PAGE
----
February 23, 2014 8:19 am

Political infighting delays benchmark regulation

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A giant European Union flag hangs from La Pedrera to celebrate European Union Day in central Barcelona©Reuters

Investor groups have raised concerns that regulations aimed at setting tougher standards for benchmarks such as Euribor and improving investor protection have been delayed by political infighting in Brussels.

Europe’s economic and monetary affairs committee was last week expected to vote on benchmark proposals pulled together by Sharon Bowles, the committee’s UK Liberal Democrat chairperson.

The reforms would have set tougher standards for all published benchmarks used as a reference for exchange traded financial instruments or financial contracts, including Libor and Euribor, as well as increasing scrutiny of index providers such as MSCI and FTSE Group.

However, last-minute legal objections from the Social Democrat and Green political groupings led Ms Bowles to postpone the vote, with the regulations now not expected to be finalised before 2015.

Guillaume Prache, head of EuroFinuse, the investor lobby group, said the postponement was a “very big disappointment”.

“We were pushing for this kind of regulatory initiative following the first Libor scandal and other issues with benchmarks where the indices used by investment providers and fund managers were false or wrong,” Mr Prache said.

“Eurocrats are focusing too much on financial stability and not enough on individual investor protection. We don’t think this looks very good.”

A Brussels-based parliamentary worker, who wanted to remain anonymous, added: “You could certainly say it seems probable that Euribor will not be subject to the same standards as Libor, and that is not good.”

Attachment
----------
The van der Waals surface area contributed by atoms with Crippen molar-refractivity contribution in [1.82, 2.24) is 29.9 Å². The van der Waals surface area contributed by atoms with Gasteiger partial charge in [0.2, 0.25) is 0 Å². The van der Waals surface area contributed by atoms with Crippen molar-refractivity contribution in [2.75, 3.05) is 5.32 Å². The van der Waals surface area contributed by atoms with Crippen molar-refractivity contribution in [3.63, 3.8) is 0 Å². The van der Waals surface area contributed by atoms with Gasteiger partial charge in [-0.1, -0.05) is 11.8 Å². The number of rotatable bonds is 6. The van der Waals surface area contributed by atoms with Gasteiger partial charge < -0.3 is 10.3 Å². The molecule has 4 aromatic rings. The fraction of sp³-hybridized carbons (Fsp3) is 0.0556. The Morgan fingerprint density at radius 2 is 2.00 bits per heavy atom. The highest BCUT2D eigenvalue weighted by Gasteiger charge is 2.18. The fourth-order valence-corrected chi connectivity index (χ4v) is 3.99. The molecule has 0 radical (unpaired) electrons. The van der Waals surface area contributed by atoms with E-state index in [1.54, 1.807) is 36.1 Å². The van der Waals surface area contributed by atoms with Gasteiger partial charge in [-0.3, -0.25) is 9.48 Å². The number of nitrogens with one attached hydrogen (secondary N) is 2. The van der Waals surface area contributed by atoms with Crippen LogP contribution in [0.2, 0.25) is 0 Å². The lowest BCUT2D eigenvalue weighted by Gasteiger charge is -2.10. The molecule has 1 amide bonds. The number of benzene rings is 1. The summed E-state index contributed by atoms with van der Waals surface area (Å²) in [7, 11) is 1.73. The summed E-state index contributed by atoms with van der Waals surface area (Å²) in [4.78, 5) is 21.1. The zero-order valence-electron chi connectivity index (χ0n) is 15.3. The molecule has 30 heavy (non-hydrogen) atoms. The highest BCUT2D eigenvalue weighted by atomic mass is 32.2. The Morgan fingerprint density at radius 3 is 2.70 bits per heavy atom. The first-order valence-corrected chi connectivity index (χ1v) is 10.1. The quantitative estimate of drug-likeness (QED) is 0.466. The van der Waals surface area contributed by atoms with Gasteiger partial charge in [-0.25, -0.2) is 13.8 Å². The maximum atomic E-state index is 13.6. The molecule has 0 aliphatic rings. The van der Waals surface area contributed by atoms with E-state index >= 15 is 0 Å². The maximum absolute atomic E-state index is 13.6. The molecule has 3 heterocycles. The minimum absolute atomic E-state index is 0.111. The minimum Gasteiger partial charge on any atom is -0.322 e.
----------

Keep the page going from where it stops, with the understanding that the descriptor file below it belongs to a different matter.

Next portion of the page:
The regulation has been among the most heavily lobbied proposals in Brussels in recent years, drawing strong resistance from index providers and commodity houses.

European politicians are also divided over the scope of the regulations, which in their original form covered all indices, from Euribor to benchmarks that track the price of energy, commodities and even salmon.

Ms Bowles sought to tackle these divisions by allowing the European Securities and Markets Authority, the Paris-based supervisory body, to decide how to apply the regulations and ensure they are proportionate.

But many MEPs opposed limiting the scope of the regulations and had concerns about Esma being given extra powers.

Jean-Paul Gauzes, the French centre-right MEP, described the proposals as “half baked”, adding: “I don’t think we should hand over these top-level responsibilities to Esma [as] they don’t have the human or capital resources to be able to do that work properly.”

However, Syed Kamall, a UK Conservative MEP, said that the objections from the opposing politicians were “purely political”, designed to impress core voters ahead of European elections in May.

Joe Mealing, parliamentary assistant to Ms Bowles, added: “It is disappointing that these legal concerns were raised so late in the day, as the [Greens and Socialists] had been part of the process from the very beginning.

“Clearly there are critical benchmarks, such as Euribor, that need to be regulated as soon as possible, and any delay in voting does not help the situation.”

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